With a new year comes a new wave of Dawn of X. The Dawn of X relaunch came about from the status quo set up by Jonathan Hickman’s in House of X and Powers of X, exploring whatever Hickman didn’t want to in his core X-Men book. I’m still looking at that series over in Hanging with the HiX-Men, but what about the other titles?
I have been reading them, but I was unsure about how I’d tackle them. Whether they’d be part of Hanging with the HiX-Men or even if I would cover certain series. Eventually that snowballed into me just being very, very late with Hanging with the HiX-Men and I decided that briefer looks at all of the series would be for the best.
With the second wave of Dawn of X titles about to begin with Wolverine and the first six issues of the current series having been released, now is a good time to give my thoughts on the first wave. I’ve read all currently released issues of each of these series, six each, which is a more than fair amount of issues to gauge the series’ quality and form a founded opinion. Unlike my regular reviews, this will be much more informal, but I wanted to get these thoughts out quick.
With that in mind, here are my thoughts on Excalibur, Fallen Angels, Marauders, New Mutants and X-Force.
Continue reading “My Thoughts on Dawn of X Wave 1”
Written by Frank Tieri
Pencils by Marcelo Ferreira
Inks by Roberto Poggi
Colours by Rachelle Rosenberg
Letters by VC’s Joe Sabino
Published by Marvel Comics
Cover price: $3.99
Deadpool and Carnage can be interesting characters, but more often than not they are reduced to one-note idiots. Pairing the two together sounds like something can be either amazing or terrible depending on how it’s written. Sadly, Absolute Carnage vs. Deadpool is what I feared when I first heard its title: a shallow comic where its characters have one gimmick each, and it’s not even a funny shallow comic at that. Continue reading “Absolute Carnage vs. Deadpool #1 Review — Dumb, Dull and Pointless”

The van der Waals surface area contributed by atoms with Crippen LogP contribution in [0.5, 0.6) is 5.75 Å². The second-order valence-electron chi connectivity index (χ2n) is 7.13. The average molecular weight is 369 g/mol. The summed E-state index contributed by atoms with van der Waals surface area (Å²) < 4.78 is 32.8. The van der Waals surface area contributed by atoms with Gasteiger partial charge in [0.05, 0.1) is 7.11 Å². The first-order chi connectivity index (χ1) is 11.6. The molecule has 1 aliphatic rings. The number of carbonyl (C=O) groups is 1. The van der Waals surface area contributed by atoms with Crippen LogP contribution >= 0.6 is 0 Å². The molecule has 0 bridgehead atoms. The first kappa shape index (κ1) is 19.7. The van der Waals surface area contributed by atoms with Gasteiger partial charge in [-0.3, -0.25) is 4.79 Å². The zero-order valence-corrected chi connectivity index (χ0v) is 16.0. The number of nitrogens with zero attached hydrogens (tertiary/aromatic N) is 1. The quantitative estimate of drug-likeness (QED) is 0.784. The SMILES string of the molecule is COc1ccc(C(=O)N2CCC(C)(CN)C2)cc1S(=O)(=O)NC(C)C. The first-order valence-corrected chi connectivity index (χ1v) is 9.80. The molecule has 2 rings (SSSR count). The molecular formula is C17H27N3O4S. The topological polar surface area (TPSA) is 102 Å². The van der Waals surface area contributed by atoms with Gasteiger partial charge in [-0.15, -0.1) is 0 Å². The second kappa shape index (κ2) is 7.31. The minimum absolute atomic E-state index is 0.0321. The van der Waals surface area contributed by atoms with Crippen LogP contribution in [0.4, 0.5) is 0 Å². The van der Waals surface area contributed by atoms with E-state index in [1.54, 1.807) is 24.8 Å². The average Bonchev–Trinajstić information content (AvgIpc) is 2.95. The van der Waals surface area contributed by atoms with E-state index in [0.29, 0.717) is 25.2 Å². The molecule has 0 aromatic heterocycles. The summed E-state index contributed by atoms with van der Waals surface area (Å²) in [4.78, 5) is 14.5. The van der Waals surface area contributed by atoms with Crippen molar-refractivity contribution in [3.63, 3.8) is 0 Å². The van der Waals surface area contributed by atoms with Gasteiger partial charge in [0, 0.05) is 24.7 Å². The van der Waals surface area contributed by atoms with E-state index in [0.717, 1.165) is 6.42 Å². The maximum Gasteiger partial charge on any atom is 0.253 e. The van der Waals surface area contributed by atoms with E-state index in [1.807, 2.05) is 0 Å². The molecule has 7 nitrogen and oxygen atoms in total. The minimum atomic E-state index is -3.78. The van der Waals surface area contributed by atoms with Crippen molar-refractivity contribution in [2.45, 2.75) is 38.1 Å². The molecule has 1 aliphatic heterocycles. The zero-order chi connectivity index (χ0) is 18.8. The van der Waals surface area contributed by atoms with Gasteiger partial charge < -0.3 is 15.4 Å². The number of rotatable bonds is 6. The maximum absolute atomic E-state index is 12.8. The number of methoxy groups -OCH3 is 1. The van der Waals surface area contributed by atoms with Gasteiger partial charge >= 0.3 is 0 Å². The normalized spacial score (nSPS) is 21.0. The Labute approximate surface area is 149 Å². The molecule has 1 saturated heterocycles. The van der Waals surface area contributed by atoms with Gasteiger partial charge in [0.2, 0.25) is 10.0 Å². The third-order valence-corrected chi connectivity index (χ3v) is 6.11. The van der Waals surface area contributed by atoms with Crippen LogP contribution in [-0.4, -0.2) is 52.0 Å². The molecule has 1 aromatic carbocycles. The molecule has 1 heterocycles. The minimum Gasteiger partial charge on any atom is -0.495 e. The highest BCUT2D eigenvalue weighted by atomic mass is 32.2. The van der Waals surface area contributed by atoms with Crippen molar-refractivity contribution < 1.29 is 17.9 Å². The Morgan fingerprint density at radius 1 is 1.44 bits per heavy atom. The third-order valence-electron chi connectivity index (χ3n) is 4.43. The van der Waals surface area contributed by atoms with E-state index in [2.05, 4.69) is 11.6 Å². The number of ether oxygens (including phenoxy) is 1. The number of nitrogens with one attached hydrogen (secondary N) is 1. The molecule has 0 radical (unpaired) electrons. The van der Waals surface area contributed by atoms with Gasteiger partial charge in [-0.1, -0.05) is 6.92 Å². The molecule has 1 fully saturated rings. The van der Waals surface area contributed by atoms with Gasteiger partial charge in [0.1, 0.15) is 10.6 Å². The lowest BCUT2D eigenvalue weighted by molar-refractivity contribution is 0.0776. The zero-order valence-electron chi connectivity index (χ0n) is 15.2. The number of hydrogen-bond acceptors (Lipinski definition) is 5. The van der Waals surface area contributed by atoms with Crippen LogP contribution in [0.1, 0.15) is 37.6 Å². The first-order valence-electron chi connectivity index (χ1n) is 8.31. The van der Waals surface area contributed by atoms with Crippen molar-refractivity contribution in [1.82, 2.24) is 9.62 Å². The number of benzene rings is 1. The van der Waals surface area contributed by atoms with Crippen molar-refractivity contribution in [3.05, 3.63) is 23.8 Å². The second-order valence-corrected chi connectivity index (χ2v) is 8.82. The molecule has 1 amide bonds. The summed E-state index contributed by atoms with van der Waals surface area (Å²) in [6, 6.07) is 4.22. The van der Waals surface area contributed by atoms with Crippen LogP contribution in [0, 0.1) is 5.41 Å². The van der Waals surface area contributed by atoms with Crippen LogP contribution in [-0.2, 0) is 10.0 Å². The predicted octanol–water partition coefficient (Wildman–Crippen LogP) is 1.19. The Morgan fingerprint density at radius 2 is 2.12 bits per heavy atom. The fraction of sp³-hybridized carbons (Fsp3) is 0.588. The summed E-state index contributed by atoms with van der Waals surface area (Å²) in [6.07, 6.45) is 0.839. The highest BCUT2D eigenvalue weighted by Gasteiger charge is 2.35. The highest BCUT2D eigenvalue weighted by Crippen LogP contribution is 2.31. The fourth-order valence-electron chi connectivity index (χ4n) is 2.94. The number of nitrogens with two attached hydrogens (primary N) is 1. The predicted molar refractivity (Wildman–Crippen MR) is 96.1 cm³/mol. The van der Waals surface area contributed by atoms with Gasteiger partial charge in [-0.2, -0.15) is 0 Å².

Yeah, I’m not done with this story. Guys… I have things to do. I need to take a government exam to be able to even enrol in some teaching units for my master’s. I haven’t finished Red Dead Redemption 2 yet. I need to finish Bodyguard and The Protector because I told a friend I would. I’m trying to finish The Name of the Wind, Ancillary Justice and The Night Circus. There’s things I can be doing, is what I’m saying. And yet, I keep coming back to this. Because it keeps calling me back.
“X-Men Disassembled” was meant to be the big X-Men relaunch of 2018. Kicking off a new series of the flagship title, Uncanny X-Men, when finally the X-Men team books would be consolidated into one title… and what we got was a weekly series that couldn’t even justify its own existence without spoiling its own ending — on the day of the first issue’s release, Marvel announced the Age of X-Man event; that name told everyone all they needed to know about it — an alternate world where the story would be told through numerous miniseries, with X-Man (Nate Grey) playing a key part. Well… okay then, so what’s the point of reading this story? There didn’t seem to be one.
The three writers — Ed Brisson, Kelly Thompson and Matthew Rosenberg — clearly knew where they were headed with this story, but the way they got there was one of the most badly executed stories I’ve ever seen. See, we knew where it was headed. Clearly. So they needed to give us other reasons to read, while also setting up the status quo for after “X-Men Disassembled” ends — the return of Cyclops and Wolverine. Well, let’s have a look at this series and see what they came up with, shall we? Let’s see what the different plot threads amounted to and how this story went out. Continue reading “Picking at the Pieces of “X-Men Disassembled””